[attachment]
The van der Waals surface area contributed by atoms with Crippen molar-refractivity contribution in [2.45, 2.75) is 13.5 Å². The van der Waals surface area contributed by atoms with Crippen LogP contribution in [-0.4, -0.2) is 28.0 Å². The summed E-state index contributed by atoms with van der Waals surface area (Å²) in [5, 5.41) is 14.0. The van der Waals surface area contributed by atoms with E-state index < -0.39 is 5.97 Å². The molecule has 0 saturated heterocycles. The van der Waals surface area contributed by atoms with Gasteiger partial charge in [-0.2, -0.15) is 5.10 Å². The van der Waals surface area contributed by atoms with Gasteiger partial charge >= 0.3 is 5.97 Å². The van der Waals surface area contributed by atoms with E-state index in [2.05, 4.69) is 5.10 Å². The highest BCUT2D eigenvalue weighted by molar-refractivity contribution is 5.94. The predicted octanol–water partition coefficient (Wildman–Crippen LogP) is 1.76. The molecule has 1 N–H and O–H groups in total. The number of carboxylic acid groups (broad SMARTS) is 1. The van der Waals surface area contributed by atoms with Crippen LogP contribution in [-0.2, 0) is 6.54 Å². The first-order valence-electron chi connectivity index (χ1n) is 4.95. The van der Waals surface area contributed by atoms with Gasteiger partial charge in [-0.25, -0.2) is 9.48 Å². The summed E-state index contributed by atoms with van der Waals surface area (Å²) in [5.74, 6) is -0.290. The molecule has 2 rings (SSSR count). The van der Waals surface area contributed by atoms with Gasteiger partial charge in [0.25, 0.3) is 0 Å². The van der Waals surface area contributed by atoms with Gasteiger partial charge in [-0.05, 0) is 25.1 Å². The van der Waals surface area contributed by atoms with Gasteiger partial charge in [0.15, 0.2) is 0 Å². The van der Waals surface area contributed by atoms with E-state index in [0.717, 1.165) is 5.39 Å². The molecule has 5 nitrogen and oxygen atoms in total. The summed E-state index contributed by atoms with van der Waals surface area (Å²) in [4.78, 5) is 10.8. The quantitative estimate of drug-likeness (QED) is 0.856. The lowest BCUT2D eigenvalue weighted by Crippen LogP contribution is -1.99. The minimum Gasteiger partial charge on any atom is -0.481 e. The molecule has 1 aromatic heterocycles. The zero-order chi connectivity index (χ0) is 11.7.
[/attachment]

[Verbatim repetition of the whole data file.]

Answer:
The van der Waals surface area contributed by atoms with Crippen molar-refractivity contribution in [2.45, 2.75) is 13.5 Å². The van der Waals surface area contributed by atoms with Crippen LogP contribution in [-0.4, -0.2) is 28.0 Å². The summed E-state index contributed by atoms with van der Waals surface area (Å²) in [5, 5.41) is 14.0. The van der Waals surface area contributed by atoms with E-state index < -0.39 is 5.97 Å². The molecule has 0 saturated heterocycles. The van der Waals surface area contributed by atoms with Gasteiger partial charge in [-0.2, -0.15) is 5.10 Å². The van der Waals surface area contributed by atoms with Gasteiger partial charge >= 0.3 is 5.97 Å². The van der Waals surface area contributed by atoms with E-state index in [2.05, 4.69) is 5.10 Å². The highest BCUT2D eigenvalue weighted by molar-refractivity contribution is 5.94. The predicted octanol–water partition coefficient (Wildman–Crippen LogP) is 1.76. The molecule has 1 N–H and O–H groups in total. The number of carboxylic acid groups (broad SMARTS) is 1. The van der Waals surface area contributed by atoms with Crippen LogP contribution in [-0.2, 0) is 6.54 Å². The first-order valence-electron chi connectivity index (χ1n) is 4.95. The van der Waals surface area contributed by atoms with Gasteiger partial charge in [-0.25, -0.2) is 9.48 Å². The summed E-state index contributed by atoms with van der Waals surface area (Å²) in [5.74, 6) is -0.290. The molecule has 2 rings (SSSR count). The van der Waals surface area contributed by atoms with Gasteiger partial charge in [0.25, 0.3) is 0 Å². The van der Waals surface area contributed by atoms with Gasteiger partial charge in [-0.05, 0) is 25.1 Å². The van der Waals surface area contributed by atoms with Gasteiger partial charge in [0.15, 0.2) is 0 Å². The van der Waals surface area contributed by atoms with E-state index in [0.717, 1.165) is 5.39 Å². The molecule has 5 nitrogen and oxygen atoms in total. The summed E-state index contributed by atoms with van der Waals surface area (Å²) in [4.78, 5) is 10.8. The quantitative estimate of drug-likeness (QED) is 0.856. The lowest BCUT2D eigenvalue weighted by Crippen LogP contribution is -1.99. The minimum Gasteiger partial charge on any atom is -0.481 e. The molecule has 1 aromatic heterocycles. The zero-order chi connectivity index (χ0) is 11.7.